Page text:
MISC 90804

February 5, 1982

Norfolk, ss.

Fenton, J.


Plaintiff seeks by this complaint to reform two deeds in the chain of title to a parcel of land at 23 Gilson Road, Wellesley, comprised of lots 4 and 5 presently owned by her ("locus"). Plaintiff alleges that lot 5, an unregistered lot, was omitted from both deeds by the mistake of the named defendants to this action. The deeds, as written, conveyed and reconveyed lot 4, a registered lot. The plaintiff seeks to reform both deeds to include lot 5.

This is a case where plaintiff purchased what she thought was a buildable lot on which she intended to build a house, and subsequently discovered that the lot was unbuildable due to a 1964 amendment to the Wellesley Zoning By-Laws.

While the complaint named both Messrs. Withers and Wilder as defendants, the original posture of this case was non-adversarial. Neither defendant filed an answer, neither was represented by counsel before the court and neither defendant had any apparent interest in the outcome of the case. Shortly after the complaint was filed, each defendant assented to the entry of judgment against him. Both assents were drafted by plaintiff's attorney and executed on his stationery. Upon receipt of the assents, the case proceeded as an uncontested matter and judgment for the plaintiff was entered on September 7, 1978.

Shortly thereafter, defendant-intervenor Augustin filed a motion to intervene, a motion for relief from judgment, and a motion for a new trial. Augustin's supportive memoranda set forth, inter alia, that his land abuts the locus; that judgment for the plaintiff would change the record title to the locus at a crucial time in relation to the zoning by-laws of the Town of Wellesley, thereby allowing plaintiff to build a dwelling on a presently unbuildable parcel; that such building would diminish the value of Augustin's land and that the nominal defendants have no present interest in either the locus or the outcome of the case.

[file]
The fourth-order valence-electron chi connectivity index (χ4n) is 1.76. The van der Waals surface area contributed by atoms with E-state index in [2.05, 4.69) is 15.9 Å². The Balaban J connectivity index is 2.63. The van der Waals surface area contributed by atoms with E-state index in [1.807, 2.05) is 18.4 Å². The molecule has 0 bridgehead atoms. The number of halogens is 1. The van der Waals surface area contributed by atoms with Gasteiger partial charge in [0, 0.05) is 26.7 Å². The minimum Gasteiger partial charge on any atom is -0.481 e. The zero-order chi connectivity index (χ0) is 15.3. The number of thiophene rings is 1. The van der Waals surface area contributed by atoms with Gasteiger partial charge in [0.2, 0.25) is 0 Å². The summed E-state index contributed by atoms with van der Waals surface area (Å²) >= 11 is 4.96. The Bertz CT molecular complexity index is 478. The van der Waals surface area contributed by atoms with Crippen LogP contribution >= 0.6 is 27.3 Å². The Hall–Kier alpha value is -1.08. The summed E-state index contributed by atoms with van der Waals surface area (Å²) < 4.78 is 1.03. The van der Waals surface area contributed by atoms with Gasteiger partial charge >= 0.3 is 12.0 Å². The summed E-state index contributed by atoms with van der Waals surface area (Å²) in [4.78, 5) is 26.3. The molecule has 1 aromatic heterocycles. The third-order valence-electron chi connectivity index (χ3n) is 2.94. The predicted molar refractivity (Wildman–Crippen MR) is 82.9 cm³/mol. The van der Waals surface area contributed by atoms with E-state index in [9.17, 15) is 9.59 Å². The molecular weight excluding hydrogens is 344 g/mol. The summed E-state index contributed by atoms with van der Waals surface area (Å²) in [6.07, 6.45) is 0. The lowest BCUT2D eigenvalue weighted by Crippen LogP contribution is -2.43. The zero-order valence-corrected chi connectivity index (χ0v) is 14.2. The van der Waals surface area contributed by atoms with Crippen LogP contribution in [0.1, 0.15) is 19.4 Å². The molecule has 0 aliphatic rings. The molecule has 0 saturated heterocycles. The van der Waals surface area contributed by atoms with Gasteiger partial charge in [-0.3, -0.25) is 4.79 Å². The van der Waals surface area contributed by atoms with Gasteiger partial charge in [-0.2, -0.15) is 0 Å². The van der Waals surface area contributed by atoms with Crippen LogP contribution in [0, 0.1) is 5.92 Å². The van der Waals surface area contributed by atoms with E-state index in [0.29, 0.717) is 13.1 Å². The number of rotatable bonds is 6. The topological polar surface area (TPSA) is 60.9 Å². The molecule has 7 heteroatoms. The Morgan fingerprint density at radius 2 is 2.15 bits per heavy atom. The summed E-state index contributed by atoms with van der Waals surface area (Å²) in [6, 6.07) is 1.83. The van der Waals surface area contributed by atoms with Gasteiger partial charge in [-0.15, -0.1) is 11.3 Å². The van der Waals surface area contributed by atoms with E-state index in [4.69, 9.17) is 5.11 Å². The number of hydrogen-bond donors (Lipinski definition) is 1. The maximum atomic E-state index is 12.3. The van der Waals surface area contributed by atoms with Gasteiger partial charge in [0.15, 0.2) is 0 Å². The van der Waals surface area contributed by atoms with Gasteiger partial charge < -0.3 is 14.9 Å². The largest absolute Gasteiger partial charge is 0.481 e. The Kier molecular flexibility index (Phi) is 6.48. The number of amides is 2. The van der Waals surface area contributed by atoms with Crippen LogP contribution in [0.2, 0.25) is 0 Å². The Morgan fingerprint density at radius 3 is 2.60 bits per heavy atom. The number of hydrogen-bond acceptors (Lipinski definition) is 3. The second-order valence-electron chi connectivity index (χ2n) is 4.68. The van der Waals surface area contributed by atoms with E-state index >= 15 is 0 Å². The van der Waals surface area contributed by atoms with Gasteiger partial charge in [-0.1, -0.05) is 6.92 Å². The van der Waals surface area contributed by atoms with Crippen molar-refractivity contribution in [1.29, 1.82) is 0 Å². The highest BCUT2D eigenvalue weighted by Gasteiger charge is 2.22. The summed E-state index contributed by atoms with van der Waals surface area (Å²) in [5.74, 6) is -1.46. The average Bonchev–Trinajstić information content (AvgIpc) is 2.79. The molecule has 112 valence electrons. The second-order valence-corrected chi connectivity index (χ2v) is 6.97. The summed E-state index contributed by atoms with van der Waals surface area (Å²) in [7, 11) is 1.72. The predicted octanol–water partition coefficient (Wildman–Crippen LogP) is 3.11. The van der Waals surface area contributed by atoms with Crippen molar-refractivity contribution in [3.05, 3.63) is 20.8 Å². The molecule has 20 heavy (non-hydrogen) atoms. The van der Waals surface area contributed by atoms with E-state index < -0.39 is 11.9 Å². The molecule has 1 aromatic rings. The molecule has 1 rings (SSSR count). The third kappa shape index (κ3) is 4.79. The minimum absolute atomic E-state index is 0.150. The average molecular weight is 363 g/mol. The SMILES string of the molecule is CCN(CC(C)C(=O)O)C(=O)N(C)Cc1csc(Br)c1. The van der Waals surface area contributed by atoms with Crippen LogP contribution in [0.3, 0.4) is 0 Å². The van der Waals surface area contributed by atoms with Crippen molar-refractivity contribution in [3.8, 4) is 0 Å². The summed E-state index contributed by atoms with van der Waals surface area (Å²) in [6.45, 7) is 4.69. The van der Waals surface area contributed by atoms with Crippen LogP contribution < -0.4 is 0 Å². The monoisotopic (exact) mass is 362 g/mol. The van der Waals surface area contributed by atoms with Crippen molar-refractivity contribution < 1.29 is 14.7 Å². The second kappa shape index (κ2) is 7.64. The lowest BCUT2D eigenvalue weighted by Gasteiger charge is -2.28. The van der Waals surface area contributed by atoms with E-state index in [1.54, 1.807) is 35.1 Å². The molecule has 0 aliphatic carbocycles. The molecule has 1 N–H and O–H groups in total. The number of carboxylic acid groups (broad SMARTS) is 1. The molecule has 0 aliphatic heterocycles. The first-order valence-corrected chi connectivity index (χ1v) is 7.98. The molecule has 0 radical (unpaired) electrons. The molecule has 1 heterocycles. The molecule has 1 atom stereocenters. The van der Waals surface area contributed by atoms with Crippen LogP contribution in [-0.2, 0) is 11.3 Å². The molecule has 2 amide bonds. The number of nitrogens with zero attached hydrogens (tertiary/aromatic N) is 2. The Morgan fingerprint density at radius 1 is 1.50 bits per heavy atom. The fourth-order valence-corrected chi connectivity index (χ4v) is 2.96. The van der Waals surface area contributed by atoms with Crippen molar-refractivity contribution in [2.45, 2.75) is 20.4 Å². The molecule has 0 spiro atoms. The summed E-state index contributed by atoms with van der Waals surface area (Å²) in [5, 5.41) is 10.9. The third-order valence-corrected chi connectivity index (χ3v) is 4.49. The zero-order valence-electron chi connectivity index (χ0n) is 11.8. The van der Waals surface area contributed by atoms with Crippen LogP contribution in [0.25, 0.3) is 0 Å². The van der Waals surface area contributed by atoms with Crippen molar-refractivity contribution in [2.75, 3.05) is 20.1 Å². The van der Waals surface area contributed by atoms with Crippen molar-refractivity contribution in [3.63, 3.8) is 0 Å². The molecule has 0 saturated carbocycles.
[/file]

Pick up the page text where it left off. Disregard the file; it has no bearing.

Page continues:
Augustin further suggested that the status of this case raised "the spectre of possible collusion between the present plaintiff and the defendants to effect the plaintiff's objective."

In opposition to Augustin's motion to intervene, plaintiff argued that Augustin had shown no reason for the court to disturb its prior judgment, and that even if Augustin had appeared earlier, he would have lacked standing in a reformation case because, even though he was an immediate abutter to the locus, he was a stranger to its chain of title.

While the cogent arguments by the plaintiff were given substantial consideration by this Court, it concluded that once Augustin had brought to its attention material information which was not otherwise before it, it was incumbent upon the court to protect against the possibility of fraud or collusion.

While it is true that Augustin is a stranger to the title to the locus and that, as such, he has no direct interest in the reformation of the deeds in question, it is clear that plaintiff presently has record title to the locus, and that the sole reason for the maintenance of this suit is to revise the back title to the locus at a specific point in time so that the Town zoning laws do not preclude the plaintiff's ability to build on her property.

In this context, and in order to attempt to accomplish substantial justice, the Court granted Augustin's motions and allowed him to intervene, judgment was vacated, and the case was scheduled for trial. [Note 1]